OAN’s Abril Elfi
2:09 PM – Tuesday, September 19, 2023
Attorneys for the bankrupt cryptocurrency company FTX are now suing Sam Bankman-Fried’s parents, accusing them of stealing millions of dollars from company funds to enrich themselves.
On Monday, the company released a filing where they stated that they were suing the founder’s parents, Joseph Bankman and Barbara Fried, in order to recover millions of dollars in alleged “fraudulently transferred and misappropriated funds,” also stating that the couple “exploited their access and influence within the FTX enterprise to enrich themselves.”
The case was filed in a Delaware bankruptcy court by FTX’s CEO, John J. Ray III, to recoup some of the funds that were allegedly paid out to relatives and business colleagues by Bankman-Fried before the cryptocurrency exchange’s collapse.
In November of last year, the worldwide exchange declared bankruptcy after experiencing the equivalent of a bank run.
Bankman-Fried pleaded not guilty to accusations that he defrauded investors and stole client deposits to pay costly real estate purchases, political campaign contributions, and dangerous trades at his cryptocurrency hedge fund trading firm, Alameda Research.
His federal fraud trial is set to begin on October 3rd in Manhattan.
According to the lawsuit, the parents of the founder, Bankman, a Stanford University law professor and expert in tax law, and Fried, a retired Stanford law professor, were both involved in the crimes that led to FTX’s bankruptcy, resulting in both criminal and civil investigations.
The lawsuit reportedly states that the FTX company was self-described as a “family business,” and that Bankman played a key role in the downfall of the company.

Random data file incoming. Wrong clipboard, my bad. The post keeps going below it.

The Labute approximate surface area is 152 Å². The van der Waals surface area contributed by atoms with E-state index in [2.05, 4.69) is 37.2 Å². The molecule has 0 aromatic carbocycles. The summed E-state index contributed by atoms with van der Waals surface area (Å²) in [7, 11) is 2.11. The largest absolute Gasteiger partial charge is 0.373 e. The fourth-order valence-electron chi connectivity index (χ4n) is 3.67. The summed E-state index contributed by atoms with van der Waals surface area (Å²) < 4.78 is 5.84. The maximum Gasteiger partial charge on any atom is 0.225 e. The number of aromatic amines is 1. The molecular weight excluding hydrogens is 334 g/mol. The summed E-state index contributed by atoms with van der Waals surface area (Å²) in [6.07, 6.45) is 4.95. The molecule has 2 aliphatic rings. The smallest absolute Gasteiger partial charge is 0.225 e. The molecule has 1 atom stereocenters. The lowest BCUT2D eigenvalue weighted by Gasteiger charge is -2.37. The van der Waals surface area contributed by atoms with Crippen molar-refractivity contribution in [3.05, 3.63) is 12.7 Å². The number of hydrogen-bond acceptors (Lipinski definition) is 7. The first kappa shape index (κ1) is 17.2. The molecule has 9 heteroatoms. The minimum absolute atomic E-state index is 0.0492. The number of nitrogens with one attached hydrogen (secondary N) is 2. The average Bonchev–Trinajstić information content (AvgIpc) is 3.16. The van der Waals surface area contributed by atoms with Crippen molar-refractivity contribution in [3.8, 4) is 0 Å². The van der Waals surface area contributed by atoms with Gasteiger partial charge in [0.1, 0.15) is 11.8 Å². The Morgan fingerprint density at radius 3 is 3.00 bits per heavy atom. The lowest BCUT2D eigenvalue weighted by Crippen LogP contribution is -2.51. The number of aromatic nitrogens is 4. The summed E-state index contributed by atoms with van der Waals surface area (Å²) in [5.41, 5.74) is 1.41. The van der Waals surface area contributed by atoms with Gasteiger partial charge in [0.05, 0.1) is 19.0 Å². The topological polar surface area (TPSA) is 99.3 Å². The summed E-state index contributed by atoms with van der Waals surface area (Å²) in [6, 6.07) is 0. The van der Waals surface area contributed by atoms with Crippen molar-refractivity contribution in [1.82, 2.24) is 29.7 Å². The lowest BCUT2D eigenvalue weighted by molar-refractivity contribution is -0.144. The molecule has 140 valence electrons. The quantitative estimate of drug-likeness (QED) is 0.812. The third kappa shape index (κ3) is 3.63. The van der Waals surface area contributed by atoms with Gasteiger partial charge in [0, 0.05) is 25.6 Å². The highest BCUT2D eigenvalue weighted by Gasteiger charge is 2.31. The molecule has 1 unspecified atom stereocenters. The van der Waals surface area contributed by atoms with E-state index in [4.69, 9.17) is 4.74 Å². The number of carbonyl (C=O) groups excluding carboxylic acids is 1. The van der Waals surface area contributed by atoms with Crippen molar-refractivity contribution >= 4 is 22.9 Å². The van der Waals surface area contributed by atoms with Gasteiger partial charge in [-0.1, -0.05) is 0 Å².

“Bankman played a key role in perpetuating this culture of misrepresentations and gross mismanagement and helped cover up allegations that would have exposed the fraud committed by the FTX insiders,” the complaint read. “And together, Bankman and Fried siphoned millions of dollars out of the FTX Group for their own personal benefit and their chosen pet causes. This action seeks to hold them accountable for their misconduct and recover assets for the debtors’ creditors.”
Attorneys representing Bankman and Fried issued a statement rejecting the accusation and criticizing John Ray III, who was named CEO when FTX filed for bankruptcy.
The lawsuit claims that the couple participated in a scheme in which their son handed them a nontaxable “gift” of $10 million.
Bankman-Fried received a loan from Alameda and subsequently transferred the funds to his parents as part of the scam. The transaction is referred to in the lawsuit as “part of a scheme and pattern to enrich and otherwise benefit themselves.”
According to the lawsuit, Bankman and Fried received more than $18.9 million in FTX currency in order to acquire a 30,000-square-foot luxury mansion in the Bahamas, as well as more than $90,000 in FTX-funded expenses to equip and maintain the property.
Ryan Salame, the former co-CEO of FTX Digital Markets, also pleaded guilty earlier this month to paying tens of millions of dollars in unlawful campaign contributions to Democrat politicians and engaging in a criminal conspiracy to operate an unregistered money transfer business.
Meanwhile, during a federal appeals court panel on Tuesday, Bankman-Fried’s attorneys asserted that the judge’s decision to revoke his $250 million bond and remand him in pretrial prison has harmed his free expression rights and capacity to prepare for trial.
Last month, the judge revoked Bankman-Fried’s bail after finding probable cause that he tampered with witnesses and evidence.
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